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How to get a COVID-19 vaccine dose in Riverside County

A CDC vaccination card indicates that a person received a first dose of the Moderna vaccine.
After your first shot, you’ll get a card indicating the type of vaccine your received and when. This card belongs to former L.A. Mayor Antonio Villaraigosa, who was vaccinated in Anaheim on Thursday, Jan. 28.
(Allen J. Schaben / Los Angeles Times)

We’re now well into the rollout of COVID-19 vaccines in California, but many questions remain for people attempting to schedule their inoculations.

If you live or work in Riverside County, here’s what you need to know about the process of getting a vaccine from the county public health agency. (The county also works with community partners — such as pharmacies and urgent care facilities — which run their own systems.)

The people currently eligible to be vaccinated are healthcare workers; residents of long-term care facilities; people 65 and older who live or work in Riverside County; people who work in certain types of jobs, including food and agriculture, education and child care, and emergency services; and people with high-risk medical conditions or disabilities. Detailed eligibility criteria are available on the California Department of Public Health website. If you aren’t yet eligible, sign up for notifications from the state at myturn.ca.gov.

This is the most up-to-date information available for Riverside County. Information on other Southern California counties is here.

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Secure an appointment

First things first, bookmark Riverside County’s vaccination website: rivcoph.org/COVID-19-Vaccine.

The county is operating several large distribution sites, including at the Indio and Perris fairgrounds, Corona High School and the Lake Elsinore stadium. The county’s website has a table organized by location that you can select from. The scheduling systems vary by location, so you may need to create accounts or fill out your information for Curative, OptumServe and other appointment systems. If no appointments are available on a given day, keep checking, as more can open up when more vaccine supply becomes available.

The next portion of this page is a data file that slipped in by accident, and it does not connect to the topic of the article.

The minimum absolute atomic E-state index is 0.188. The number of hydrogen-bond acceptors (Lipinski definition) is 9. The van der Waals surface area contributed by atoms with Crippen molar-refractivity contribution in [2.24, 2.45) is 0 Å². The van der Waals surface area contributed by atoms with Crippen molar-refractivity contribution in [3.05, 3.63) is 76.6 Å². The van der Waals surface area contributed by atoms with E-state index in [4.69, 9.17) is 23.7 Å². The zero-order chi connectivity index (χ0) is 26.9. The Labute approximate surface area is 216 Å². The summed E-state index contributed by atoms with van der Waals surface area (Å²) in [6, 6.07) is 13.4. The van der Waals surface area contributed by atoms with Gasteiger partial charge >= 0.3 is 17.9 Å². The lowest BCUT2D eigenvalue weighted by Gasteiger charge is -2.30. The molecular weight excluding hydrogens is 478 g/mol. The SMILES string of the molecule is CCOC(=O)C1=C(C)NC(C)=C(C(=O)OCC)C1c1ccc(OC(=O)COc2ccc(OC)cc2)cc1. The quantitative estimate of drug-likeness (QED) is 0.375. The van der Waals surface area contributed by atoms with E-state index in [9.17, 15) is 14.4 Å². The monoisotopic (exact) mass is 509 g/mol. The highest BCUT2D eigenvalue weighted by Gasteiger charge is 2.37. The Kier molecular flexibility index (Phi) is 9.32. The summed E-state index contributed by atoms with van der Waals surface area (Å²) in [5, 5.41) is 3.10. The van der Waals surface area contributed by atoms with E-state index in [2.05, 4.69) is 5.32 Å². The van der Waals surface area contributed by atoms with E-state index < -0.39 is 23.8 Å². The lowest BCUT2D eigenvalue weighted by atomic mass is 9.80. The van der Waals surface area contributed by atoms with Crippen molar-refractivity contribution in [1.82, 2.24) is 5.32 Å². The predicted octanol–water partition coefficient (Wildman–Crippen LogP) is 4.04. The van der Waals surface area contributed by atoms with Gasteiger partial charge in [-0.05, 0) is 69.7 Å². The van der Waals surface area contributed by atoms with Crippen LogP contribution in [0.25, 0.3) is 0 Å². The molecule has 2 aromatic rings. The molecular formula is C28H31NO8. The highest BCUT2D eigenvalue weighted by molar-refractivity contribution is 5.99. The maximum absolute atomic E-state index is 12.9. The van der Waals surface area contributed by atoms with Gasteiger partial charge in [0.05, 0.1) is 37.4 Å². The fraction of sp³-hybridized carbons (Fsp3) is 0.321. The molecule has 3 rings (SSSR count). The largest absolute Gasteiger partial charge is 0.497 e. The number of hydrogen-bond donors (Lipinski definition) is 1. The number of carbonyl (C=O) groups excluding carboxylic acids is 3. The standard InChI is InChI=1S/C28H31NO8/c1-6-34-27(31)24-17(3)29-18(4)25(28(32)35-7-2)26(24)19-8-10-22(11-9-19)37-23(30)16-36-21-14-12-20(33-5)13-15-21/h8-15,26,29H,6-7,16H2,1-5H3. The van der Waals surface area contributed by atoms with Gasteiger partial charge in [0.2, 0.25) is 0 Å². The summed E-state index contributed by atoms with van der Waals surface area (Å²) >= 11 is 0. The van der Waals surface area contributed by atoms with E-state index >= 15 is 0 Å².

You can also call 2-1-1 from within the county to get help, in English or Spanish, scheduling an appointment.

Jose Arballo Jr., senior public information specialist with the county public health agency, said the county typically publishes public communications announcing appointment availability. New appointments are usually opened around noon. On a day in January, for example, more than 10,000 appointments came online at noon and were fully booked in 34 minutes, Arballo said.

So keep trying the county website as well as the community partners.

Nearly 600,000 doses have so far been administered in the county of almost 2.5 million people.

The process for getting a COVID-19 vaccine varies county to county.

Get your first shot

When the time comes for your appointment, go to the specified distribution site. Some are walk-in; some are drive-through, in which you remain in your car for the entire process.

Arballo said people shouldn’t arrive more than 30 minutes early to avoid overcrowding. Some sites are outdoors, so check the weather and dress accordingly. Officials have moved operations indoors for inclement weather when possible. Wear a mask (or two).

When you arrive and line up, screeners will make sure you have an appointment and double check the time. Then you’ll be directed to a check-in area. You must show identification to confirm your age and residency and answer a few questions. (If you work in the county or in an industry that is currently eligible, you’ll need to provide proof of that as well.)

Once you are checked in, you’ll wait for a technician to be available to give you your shot. Research has shown that smiling when you receive the shot can reduce pain and stress. Try it.

After your shot, you’ll get a vaccination card indicating you got your first dose. It will also note the type of vaccine you received and the date when you should receive your second dose (21 days after the first for the Pfizer vaccine; 28 days after for Moderna). If you got the Johnson & Johnson vaccine, you’re done — no second dose needed.

You’ll also be directed to a waiting area for a 15-minute observation period. That’s just in case of very rare allergic reactions. Once your 15 minutes has ended, you’ll confirm to an observer that you’re OK and be on your way.

The whole process can take from 30 minutes to two hours, Arballo said, depending on how many people are in line.

Get an appointment for your second dose (Pfizer and Moderna only)

Arballo said that you will be notified — either through the appointment system or by email — when it’s time for your second appointment. Instructions will be provided for making the appointment.

You need to receive the same vaccine — Pfizer for Pfizer, Moderna for Moderna — but you don’t have to receive it at the same distribution location, Arballo said.

COVID-19 vaccines are now being administered to healthcare workers in the U.S. What are your questions about the timeline, the safety or the science?

Other situations

If you make your first appointment through an organization other than the county public health agency, you should confirm information about second doses with them.

Arballo emphasized that the supply of vaccine that the county receives can vary — sometimes it gets more or less than it expects — and that dictates how many appointments can be opened. “It’s a process,” he said.

Experts say about most Americans will need to be vaccinated to bring the coronavirus pandemic under control. Track California’s progress toward that goal.


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